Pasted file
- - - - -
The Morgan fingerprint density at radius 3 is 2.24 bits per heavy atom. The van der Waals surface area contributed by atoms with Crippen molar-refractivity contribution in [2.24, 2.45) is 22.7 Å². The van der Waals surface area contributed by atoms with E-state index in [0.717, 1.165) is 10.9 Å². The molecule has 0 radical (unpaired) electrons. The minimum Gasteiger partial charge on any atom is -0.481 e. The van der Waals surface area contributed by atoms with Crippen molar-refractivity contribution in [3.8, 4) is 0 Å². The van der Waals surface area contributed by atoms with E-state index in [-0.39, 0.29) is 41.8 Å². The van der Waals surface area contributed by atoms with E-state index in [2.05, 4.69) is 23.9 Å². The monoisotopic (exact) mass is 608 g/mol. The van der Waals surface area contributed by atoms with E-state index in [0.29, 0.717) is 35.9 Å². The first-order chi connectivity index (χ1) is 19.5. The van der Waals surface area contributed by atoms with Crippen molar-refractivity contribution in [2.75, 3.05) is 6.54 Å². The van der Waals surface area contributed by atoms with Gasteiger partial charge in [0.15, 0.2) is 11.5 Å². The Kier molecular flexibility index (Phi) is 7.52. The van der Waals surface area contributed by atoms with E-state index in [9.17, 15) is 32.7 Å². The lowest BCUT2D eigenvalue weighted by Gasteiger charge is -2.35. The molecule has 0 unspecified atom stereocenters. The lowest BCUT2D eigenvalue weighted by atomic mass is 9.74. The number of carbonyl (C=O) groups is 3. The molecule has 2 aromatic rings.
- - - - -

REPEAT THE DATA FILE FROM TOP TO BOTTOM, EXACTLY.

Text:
The Morgan fingerprint density at radius 3 is 2.24 bits per heavy atom. The van der Waals surface area contributed by atoms with Crippen molar-refractivity contribution in [2.24, 2.45) is 22.7 Å². The van der Waals surface area contributed by atoms with E-state index in [0.717, 1.165) is 10.9 Å². The molecule has 0 radical (unpaired) electrons. The minimum Gasteiger partial charge on any atom is -0.481 e. The van der Waals surface area contributed by atoms with Crippen molar-refractivity contribution in [3.8, 4) is 0 Å². The van der Waals surface area contributed by atoms with E-state index in [-0.39, 0.29) is 41.8 Å². The van der Waals surface area contributed by atoms with E-state index in [2.05, 4.69) is 23.9 Å². The monoisotopic (exact) mass is 608 g/mol. The van der Waals surface area contributed by atoms with E-state index in [0.29, 0.717) is 35.9 Å². The first-order chi connectivity index (χ1) is 19.5. The van der Waals surface area contributed by atoms with Crippen molar-refractivity contribution in [2.75, 3.05) is 6.54 Å². The van der Waals surface area contributed by atoms with Gasteiger partial charge in [0.15, 0.2) is 11.5 Å². The Kier molecular flexibility index (Phi) is 7.52. The van der Waals surface area contributed by atoms with E-state index in [9.17, 15) is 32.7 Å². The lowest BCUT2D eigenvalue weighted by Gasteiger charge is -2.35. The molecule has 0 unspecified atom stereocenters. The lowest BCUT2D eigenvalue weighted by atomic mass is 9.74. The number of carbonyl (C=O) groups is 3. The molecule has 2 aromatic rings.